<em><a href=”http://www.conservationminnesota.org/wp-content/uploads/tumaheadshot.jpg”><img class=”alignright size-thumbnail wp-image-317″ alt=”tumafeature” src=”http://www.conservationminnesota.org/wp-content/uploads/tumaheadshot-200×200.jpg” width=”200″ height=”200″ /></a>“We hear no more of LeSueur’s copper ore” – </em>William Watts Folwell, A History of Minnesota, Volume 1 – pg41
Far into Minnesota’s past is a strange story about Minnesota’s first copper mining scheme. One of the most enterprising and ambitious early French fur traders to this region we now know as Minnesota was an individual by the name of Pierre Charles le Sueur. In the late 1600s he served on some of the earliest French forays into the upper Mississippi Valley and the Lake Superior region. On one of those expeditions a Dakota medicine man told him of a strange blue earth at a point on the Minnesota River the Dakota called Mankato, which in their language means just that – blue earth. This blue-green clay was used by the Indians as a decorative paint, but despite having no experience with mining, Pierre Charles suspected that the clay contained copper that could be mined sometime in the future.
Pierre Charles took a quick exploratory mission to the spot and discovered this unusual deposit as claimed by the medicine man just a few miles up the Blue Earth River from its mouth into the Minnesota River just west of present-day Mankato. He took a sample of the clay and immediately returned to France. At that same time in order to keep up an alliance with the mighty Fox tribe in Wisconsin and to continue to profit from their abundant beaver pelts, the French suspended trade with the Dakota tribes. Undeterred, the enterprising Pierre Charles with connections in Louisiana came up with a clever scheme of convincing King Louis XIV to give him a grant to mine copper along the Blue Earth River using his blue earth sample as evidence of the claim deposit.
Despite the reality that this blue-green clay had no copper content and likely gained its color from the decaying prairie surrounding the region, Pierre Charles convinced the King’s head chemist, L’Huillier, that the clay was full of copper. With his grant from the king in hand and trading supplies from investors, Pierre Charles traveled to Louisiana with a team of miners and hunters in 1699. Starting in April 1700 they began the arduous trip up the Mississippi with canoes and sailboats reaching the Blue Earth River in September where they hastily constructed a fort they named in honor of L’Huillier.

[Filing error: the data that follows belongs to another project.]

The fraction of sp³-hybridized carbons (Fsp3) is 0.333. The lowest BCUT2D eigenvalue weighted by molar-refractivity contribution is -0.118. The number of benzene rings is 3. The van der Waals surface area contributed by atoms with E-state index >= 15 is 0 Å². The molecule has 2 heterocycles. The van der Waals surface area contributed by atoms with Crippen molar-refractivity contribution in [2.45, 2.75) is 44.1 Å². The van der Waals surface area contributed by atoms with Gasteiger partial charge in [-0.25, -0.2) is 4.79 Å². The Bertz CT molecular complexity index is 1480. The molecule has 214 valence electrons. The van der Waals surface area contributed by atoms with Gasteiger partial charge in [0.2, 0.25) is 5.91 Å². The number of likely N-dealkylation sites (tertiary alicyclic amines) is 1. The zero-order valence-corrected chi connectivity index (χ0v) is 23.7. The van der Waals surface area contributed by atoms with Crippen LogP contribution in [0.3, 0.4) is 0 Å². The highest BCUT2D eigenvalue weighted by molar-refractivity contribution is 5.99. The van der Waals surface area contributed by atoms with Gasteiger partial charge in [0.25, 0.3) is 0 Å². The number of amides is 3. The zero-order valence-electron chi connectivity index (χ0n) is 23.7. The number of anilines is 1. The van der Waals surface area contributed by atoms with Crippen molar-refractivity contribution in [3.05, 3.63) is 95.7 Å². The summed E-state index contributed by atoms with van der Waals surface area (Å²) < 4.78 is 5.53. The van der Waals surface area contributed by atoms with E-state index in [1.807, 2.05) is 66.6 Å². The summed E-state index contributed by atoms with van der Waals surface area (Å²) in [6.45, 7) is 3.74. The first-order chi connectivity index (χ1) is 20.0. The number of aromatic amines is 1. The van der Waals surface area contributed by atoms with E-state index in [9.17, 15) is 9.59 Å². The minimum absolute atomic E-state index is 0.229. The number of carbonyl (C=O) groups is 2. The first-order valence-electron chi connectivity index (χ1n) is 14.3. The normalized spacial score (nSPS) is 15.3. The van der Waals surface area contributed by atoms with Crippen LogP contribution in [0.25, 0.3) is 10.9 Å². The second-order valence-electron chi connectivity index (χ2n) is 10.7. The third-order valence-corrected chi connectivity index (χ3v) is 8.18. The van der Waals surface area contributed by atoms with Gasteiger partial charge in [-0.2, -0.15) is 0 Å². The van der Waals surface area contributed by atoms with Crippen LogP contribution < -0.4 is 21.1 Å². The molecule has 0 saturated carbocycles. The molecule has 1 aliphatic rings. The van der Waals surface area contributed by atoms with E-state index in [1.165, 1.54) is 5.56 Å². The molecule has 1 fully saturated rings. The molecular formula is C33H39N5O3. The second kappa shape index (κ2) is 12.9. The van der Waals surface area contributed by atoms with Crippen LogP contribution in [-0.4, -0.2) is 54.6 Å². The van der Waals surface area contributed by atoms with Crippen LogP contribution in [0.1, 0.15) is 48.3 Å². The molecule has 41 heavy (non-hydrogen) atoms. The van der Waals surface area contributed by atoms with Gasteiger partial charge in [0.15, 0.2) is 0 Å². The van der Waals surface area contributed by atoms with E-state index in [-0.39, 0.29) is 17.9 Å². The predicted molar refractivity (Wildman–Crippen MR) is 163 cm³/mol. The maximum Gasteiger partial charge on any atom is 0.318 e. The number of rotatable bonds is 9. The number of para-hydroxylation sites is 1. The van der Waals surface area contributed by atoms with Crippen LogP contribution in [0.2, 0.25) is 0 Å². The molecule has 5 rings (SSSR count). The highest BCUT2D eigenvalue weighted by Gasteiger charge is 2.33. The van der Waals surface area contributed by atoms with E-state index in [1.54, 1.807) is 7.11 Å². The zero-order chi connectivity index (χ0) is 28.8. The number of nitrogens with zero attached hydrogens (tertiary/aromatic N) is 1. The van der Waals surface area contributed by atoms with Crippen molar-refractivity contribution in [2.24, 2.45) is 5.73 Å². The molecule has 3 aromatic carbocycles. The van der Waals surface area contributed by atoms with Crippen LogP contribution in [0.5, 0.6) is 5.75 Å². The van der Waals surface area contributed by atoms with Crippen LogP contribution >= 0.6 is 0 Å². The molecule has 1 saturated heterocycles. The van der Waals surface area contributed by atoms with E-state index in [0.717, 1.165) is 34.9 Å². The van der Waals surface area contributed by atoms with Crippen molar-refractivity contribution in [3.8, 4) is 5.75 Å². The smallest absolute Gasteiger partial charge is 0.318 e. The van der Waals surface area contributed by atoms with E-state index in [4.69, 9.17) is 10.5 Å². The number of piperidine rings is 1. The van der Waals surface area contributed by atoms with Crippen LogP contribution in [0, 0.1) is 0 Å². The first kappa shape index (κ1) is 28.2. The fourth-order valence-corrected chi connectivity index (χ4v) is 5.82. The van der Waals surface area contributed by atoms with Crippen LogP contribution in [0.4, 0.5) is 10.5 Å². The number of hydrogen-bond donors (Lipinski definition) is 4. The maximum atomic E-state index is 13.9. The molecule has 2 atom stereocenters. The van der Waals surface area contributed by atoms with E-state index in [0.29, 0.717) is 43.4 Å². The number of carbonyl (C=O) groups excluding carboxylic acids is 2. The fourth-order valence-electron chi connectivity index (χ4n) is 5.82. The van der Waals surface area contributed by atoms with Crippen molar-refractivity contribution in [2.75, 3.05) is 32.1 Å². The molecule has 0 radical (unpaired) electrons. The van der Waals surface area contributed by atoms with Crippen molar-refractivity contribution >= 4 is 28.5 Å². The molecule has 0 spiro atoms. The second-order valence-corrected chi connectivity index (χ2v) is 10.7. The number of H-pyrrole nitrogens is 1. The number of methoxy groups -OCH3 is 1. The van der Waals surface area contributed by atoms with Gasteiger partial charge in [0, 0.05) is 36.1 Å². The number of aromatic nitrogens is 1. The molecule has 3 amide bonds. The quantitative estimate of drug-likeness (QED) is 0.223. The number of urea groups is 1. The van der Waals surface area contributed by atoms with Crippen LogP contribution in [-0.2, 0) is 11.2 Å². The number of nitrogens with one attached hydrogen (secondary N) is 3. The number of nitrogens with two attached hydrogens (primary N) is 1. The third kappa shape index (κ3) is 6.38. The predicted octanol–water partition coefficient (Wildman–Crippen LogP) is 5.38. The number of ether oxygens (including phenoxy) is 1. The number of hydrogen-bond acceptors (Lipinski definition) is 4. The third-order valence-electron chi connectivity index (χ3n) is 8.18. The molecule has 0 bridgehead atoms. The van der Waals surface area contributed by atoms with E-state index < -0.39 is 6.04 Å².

The next spring they loaded two tons of the best blue clay into one of their boats. The Journal also notes that they loaded many beaver pelts worth far more than the potential copper. Pierre Charles did pretty good trade with the western Dakotas who were likely very desperate due to the Fox having cut off trade with the Europeans through Montréal. There is evidence that the blue clay was loaded on a ship in Biloxi, Louisiana in the fall of 1701, but no historian has been able to discover any evidence over the last 300+ years of whatever became of this grand copper shipment. Was it just a hoax by Pierre Charles to get behind the Fox trade blockade, or was he truly seized with visions of great wealth from copper mining only to discover his blue clay was fool’s copper?
Recently the Minnesota Department of Natural Resources (DNR) published the Supplemental Draft Environmental Impact Statement for Minnesota’s next potential copper mine near Babbitt and Hoyt Lakes to be operated by PolyMet. Like Pierre Charles, the company has never operated a mine before but has backing from the giant Swiss mining conglomerate Glencore. This foreign corporation has been implicated in environmental disasters, labor violations, and human rights abuses around the world.
One of the most troubling aspects of this proposed mining plan just released by the DNR for PolyMet is the length of water treatment that will be needed after the mine closes. Using the company’s own modeling, water treatment will be needed at the mine site for a minimum of 200 years and at the plant site for a minimum of 500 years despite the fact that the mine will only have a life span of 20 years.
Yes, you read that correctly. Minnesota will face 500 years of health risks and water treatment costs we will pass on to future generations for just 20 years of mining. Imagine if the Blue Earth mine had taken off and, now 300 years later, the taxpayers of Minnesota tried to go back to King Louis XIV to get him to clean up the mess he created. But wait a sec, that’s right, King Louis’ government no longer exists and several of its predecessors are also extinct.
The just-released environmental review is open for public comment. If you want to learn more about the dangers of this future copper mining go to the <a href=”http://www.miningtruth.org/”>Mining Truth</a> website. It’s important that Minnesota is not played the fool by another copper scheme at a cost for our grandchildren and quite a few more generations.